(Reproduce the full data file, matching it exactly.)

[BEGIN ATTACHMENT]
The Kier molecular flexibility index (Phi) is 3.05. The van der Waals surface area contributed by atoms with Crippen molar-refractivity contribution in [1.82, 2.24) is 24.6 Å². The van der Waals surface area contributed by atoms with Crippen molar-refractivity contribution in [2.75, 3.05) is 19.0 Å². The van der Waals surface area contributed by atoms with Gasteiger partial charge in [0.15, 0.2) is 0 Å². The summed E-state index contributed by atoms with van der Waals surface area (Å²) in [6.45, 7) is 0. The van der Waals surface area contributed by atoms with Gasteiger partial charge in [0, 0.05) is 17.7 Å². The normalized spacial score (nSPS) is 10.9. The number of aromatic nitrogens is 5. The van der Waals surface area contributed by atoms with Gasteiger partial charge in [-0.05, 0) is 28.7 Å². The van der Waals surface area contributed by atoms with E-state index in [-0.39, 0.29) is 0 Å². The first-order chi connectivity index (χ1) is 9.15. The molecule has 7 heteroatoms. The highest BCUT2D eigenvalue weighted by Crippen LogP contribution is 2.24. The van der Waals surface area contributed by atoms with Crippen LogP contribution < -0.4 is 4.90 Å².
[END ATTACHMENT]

The Kier molecular flexibility index (Phi) is 3.05. The van der Waals surface area contributed by atoms with Crippen molar-refractivity contribution in [1.82, 2.24) is 24.6 Å². The van der Waals surface area contributed by atoms with Crippen molar-refractivity contribution in [2.75, 3.05) is 19.0 Å². The van der Waals surface area contributed by atoms with Gasteiger partial charge in [0.15, 0.2) is 0 Å². The summed E-state index contributed by atoms with van der Waals surface area (Å²) in [6.45, 7) is 0. The van der Waals surface area contributed by atoms with Gasteiger partial charge in [0, 0.05) is 17.7 Å². The normalized spacial score (nSPS) is 10.9. The number of aromatic nitrogens is 5. The van der Waals surface area contributed by atoms with Gasteiger partial charge in [-0.05, 0) is 28.7 Å². The van der Waals surface area contributed by atoms with E-state index in [-0.39, 0.29) is 0 Å². The first-order chi connectivity index (χ1) is 9.15. The molecule has 7 heteroatoms. The highest BCUT2D eigenvalue weighted by Crippen LogP contribution is 2.24. The van der Waals surface area contributed by atoms with Crippen LogP contribution < -0.4 is 4.90 Å².